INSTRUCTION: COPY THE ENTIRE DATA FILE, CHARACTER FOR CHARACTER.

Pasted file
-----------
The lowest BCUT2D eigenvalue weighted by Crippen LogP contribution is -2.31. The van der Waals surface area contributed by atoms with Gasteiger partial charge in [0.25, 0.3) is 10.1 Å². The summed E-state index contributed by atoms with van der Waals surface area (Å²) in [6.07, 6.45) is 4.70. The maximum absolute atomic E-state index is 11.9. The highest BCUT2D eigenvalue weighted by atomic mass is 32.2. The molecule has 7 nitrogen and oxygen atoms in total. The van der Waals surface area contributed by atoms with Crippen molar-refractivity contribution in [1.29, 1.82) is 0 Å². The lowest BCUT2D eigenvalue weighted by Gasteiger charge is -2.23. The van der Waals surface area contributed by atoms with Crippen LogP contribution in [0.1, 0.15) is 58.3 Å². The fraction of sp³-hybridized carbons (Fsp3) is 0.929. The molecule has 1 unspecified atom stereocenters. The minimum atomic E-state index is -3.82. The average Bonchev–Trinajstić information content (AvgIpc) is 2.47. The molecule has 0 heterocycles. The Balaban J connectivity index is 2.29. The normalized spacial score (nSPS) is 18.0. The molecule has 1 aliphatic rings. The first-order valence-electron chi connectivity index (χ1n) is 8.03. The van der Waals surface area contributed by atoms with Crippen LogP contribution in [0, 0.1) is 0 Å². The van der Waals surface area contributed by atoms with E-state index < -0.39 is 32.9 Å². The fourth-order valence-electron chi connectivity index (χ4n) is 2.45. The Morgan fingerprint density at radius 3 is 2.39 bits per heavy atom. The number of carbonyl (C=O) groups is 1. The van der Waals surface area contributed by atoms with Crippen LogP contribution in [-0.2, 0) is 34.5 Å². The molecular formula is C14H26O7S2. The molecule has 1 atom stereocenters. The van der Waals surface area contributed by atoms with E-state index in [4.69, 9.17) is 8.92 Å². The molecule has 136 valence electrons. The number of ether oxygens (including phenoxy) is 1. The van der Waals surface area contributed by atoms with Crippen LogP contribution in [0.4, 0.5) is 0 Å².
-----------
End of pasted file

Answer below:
The lowest BCUT2D eigenvalue weighted by Crippen LogP contribution is -2.31. The van der Waals surface area contributed by atoms with Gasteiger partial charge in [0.25, 0.3) is 10.1 Å². The summed E-state index contributed by atoms with van der Waals surface area (Å²) in [6.07, 6.45) is 4.70. The maximum absolute atomic E-state index is 11.9. The highest BCUT2D eigenvalue weighted by atomic mass is 32.2. The molecule has 7 nitrogen and oxygen atoms in total. The van der Waals surface area contributed by atoms with Crippen molar-refractivity contribution in [1.29, 1.82) is 0 Å². The lowest BCUT2D eigenvalue weighted by Gasteiger charge is -2.23. The van der Waals surface area contributed by atoms with Crippen LogP contribution in [0.1, 0.15) is 58.3 Å². The fraction of sp³-hybridized carbons (Fsp3) is 0.929. The molecule has 1 unspecified atom stereocenters. The minimum atomic E-state index is -3.82. The average Bonchev–Trinajstić information content (AvgIpc) is 2.47. The molecule has 0 heterocycles. The Balaban J connectivity index is 2.29. The normalized spacial score (nSPS) is 18.0. The molecule has 1 aliphatic rings. The first-order valence-electron chi connectivity index (χ1n) is 8.03. The van der Waals surface area contributed by atoms with Crippen LogP contribution in [0, 0.1) is 0 Å². The van der Waals surface area contributed by atoms with E-state index < -0.39 is 32.9 Å². The fourth-order valence-electron chi connectivity index (χ4n) is 2.45. The Morgan fingerprint density at radius 3 is 2.39 bits per heavy atom. The number of carbonyl (C=O) groups is 1. The van der Waals surface area contributed by atoms with Crippen LogP contribution in [-0.2, 0) is 34.5 Å². The molecular formula is C14H26O7S2. The molecule has 1 atom stereocenters. The van der Waals surface area contributed by atoms with E-state index in [4.69, 9.17) is 8.92 Å². The molecule has 136 valence electrons. The number of ether oxygens (including phenoxy) is 1. The van der Waals surface area contributed by atoms with Crippen LogP contribution in [0.4, 0.5) is 0 Å².